SPECIAL EDUCATION

Laws already subject to careful review

The March 9 editorial (“State needs better cost controls for special ed”) rightly called on the federal government to fund its share of special education costs and on legislators to approve Gov. Mark Dayton’s proposal for additional funding. The call to review Minnesota’s laws was perplexing, however.

Minnesota has recognized the need to review state special education laws and rules periodically. In 2007-09, a legislative task force did an extensive review that exceeded the federal government’s. As a result, some laws were eliminated.

Since then, bills have been introduced or proposed to eliminate as many as 53 sections of special education law and 28 sections of special education rules. Fortunately, parents and disability advocates made legislators aware that the rules and statutory language targeted for elimination did, in fact, provide much-needed protection.

Given that Minnesota has already covered this territory, any new attempts should be careful to propose only changes that will enhance the education of children with disabilities, not reduce their rights.

Steve Larson, St. Paul

• • •

Lost in the conversation are the professionals who dedicate their careers to this field. Special ed teachers face significant challenges every day: Each of their students needs a custom approach; the public often brings negativity to the arena, given concerns over costs; the government demands a significant amount of regulatory paperwork, and administrators often have special ed at the bottom of school district priorities.

With everyone seemingly against them, I want to stand up and salute special ed teachers across the state for their dedication and caring. I can tell you that my son received the attention, hands-on training and the skill-building he needed to become more communicative and more independent. The growth he achieved was well worth the expense.

Steve Hayes, Plymouth

 

INTERNET PORN

Piracy battle distracts from the real issue

The legal issues surrounding Internet piracy are minuscule compared with the pandemic of Internet pornography (“Porn piracy or shakedown?” March 11). How can we fight a societal evil if we no longer recognize the foe? Are we more concerned with money than morality?

Suppose a band of pirates had attacked a ship carrying a cargo of human slaves, but had stolen only a paltry amount of silver. Consider the absurdity if abolitionist champions such as William Wilberforce, Frederick Douglass or Abraham Lincoln had then shifted their focus to the prevention of international piracy.

One might say the comparison is misguided. Not so if one considers that the addicts of pornography are enslaved by destructive behavior likened to cocaine or heroin usage, that intense pornographic viewing produces progressive desires that are especially harmful to young children and women, and that gross revenues reach into the tens of billions.

Keep the right focus. Identify the real enemy. End the slavery.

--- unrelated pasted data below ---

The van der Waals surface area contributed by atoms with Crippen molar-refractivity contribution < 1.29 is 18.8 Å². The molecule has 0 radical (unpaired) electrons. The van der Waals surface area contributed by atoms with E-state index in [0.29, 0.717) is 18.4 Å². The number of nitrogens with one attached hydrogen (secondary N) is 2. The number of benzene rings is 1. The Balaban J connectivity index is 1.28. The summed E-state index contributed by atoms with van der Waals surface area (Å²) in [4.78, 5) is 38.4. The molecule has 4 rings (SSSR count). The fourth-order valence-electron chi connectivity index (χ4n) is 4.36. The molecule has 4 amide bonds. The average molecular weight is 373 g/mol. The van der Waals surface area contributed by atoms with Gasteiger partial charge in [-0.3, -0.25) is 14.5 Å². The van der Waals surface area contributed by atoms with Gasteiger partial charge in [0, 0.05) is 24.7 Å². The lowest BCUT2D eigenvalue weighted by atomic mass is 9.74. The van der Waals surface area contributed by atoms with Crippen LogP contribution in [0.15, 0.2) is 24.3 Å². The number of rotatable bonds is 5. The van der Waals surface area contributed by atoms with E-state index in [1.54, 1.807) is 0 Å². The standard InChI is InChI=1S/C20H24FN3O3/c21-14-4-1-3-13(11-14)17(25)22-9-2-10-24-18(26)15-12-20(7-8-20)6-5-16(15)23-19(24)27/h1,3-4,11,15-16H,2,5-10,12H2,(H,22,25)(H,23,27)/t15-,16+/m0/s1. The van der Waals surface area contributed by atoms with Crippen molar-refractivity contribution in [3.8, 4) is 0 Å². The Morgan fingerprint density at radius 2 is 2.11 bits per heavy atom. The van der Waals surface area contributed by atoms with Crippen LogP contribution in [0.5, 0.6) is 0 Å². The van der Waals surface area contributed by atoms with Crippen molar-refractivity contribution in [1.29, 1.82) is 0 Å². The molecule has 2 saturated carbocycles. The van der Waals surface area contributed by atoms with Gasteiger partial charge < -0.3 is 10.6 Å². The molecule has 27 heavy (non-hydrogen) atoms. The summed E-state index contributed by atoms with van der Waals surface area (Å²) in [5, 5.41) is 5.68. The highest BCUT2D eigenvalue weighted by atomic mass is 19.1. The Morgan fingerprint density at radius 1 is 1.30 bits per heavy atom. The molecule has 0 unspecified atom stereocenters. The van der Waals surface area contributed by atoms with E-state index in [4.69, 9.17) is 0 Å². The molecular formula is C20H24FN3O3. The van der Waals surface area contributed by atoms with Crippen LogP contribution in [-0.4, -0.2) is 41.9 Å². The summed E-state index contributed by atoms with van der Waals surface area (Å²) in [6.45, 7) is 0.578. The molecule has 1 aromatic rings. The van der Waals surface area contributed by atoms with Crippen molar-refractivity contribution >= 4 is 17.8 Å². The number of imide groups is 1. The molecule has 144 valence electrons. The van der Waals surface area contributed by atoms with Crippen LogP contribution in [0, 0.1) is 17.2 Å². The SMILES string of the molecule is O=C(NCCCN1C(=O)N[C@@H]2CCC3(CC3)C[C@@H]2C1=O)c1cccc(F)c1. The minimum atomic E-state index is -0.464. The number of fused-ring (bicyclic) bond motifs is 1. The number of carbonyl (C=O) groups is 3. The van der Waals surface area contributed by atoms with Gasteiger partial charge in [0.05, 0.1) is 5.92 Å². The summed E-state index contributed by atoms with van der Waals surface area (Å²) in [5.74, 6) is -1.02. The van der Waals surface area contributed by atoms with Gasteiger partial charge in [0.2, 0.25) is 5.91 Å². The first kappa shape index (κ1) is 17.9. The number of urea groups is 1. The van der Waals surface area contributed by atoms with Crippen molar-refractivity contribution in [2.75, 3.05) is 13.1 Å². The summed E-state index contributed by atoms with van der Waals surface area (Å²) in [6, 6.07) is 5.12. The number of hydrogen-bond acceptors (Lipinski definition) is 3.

Charlie McCone, Springfield, Minn.

 

KEYSTONE PIPELINE

Tar sands can’t grow without it. Got that?

The one thing upon which environmentalists, bankers and oil executives agree is the Keystone XL tar sands pipeline is critical to expanding the tar sands market, because it is the only break-even means of bringing the product to market. I am appalled by the State Department’s recent draft supplemental environmental impact statement asserting that without the pipeline, the tar sands will be transported anyway by rail.

This is simply not true. We have seen a boom in North Dakota rail oil transport, but not Alberta tar sands oil, because it is too expensive for the latter. Rising costs in production, transportation and labor leave industry experts to admit that without the easy link to the Gulf, tar sands development will be greatly slowed.

In the meantime, prices for the Canadian crude have fallen for the very reason that, without the export capacity created by the pipeline, there is a glut of it in the Midwest.

If the thought of a runaway, out-of-control climate does not scare you enough to oppose the Keystone pipeline, consider your pocketbook: The impact of President Obama’s approving it would be to raise U.S. oil and oil import prices.

Judy Chucker, St. Louis Park

 

MINNESOTA ORCHESTRA

A menu of options for higher revenue

The lack of full orchestral concerts of classical music is now in its sixth month. The Minnesota Orchestral Association Board and its musicians have positive steps they can take to increase revenues and endowment rather than just taking a knife to expenses. These include:

• Adopting another city without a major orchestra (such as Austin, Texas, where Minnesota already has a corporate presence) and playing there several times to start or finish the concert year.

• Reaching out to Minnesotans and others who winter in Scottsdale, Ariz., or Naples, Fla., by giving concerts at each venue.

• Scheduling a concert or two at the newly renovated Northrop Auditorium or Ted Mann Hall to reintroduce young people to classical music.

• Increasing publicity for Minnesota Orchestra events.

• Scheduling classical events in Duluth and Rochester to broaden the orchestra’s regional appeal.

• Meeting with business leaders of the major corporations headquartered in Minneapolis and St. Paul to appeal for increased financial support.

• Reevaluating the endowment portfolio to rely more heavily on equities than on bonds, as was the case before the 2008 crash.

• Working more intensely in local schools to increase familiarity with classical music.

• Engaging with audiences by featuring musicians and donors in programs and meeting with audiences following performances, as Guthrie Theater actors now do.

Arthur E. Higinbotham, Minneapolis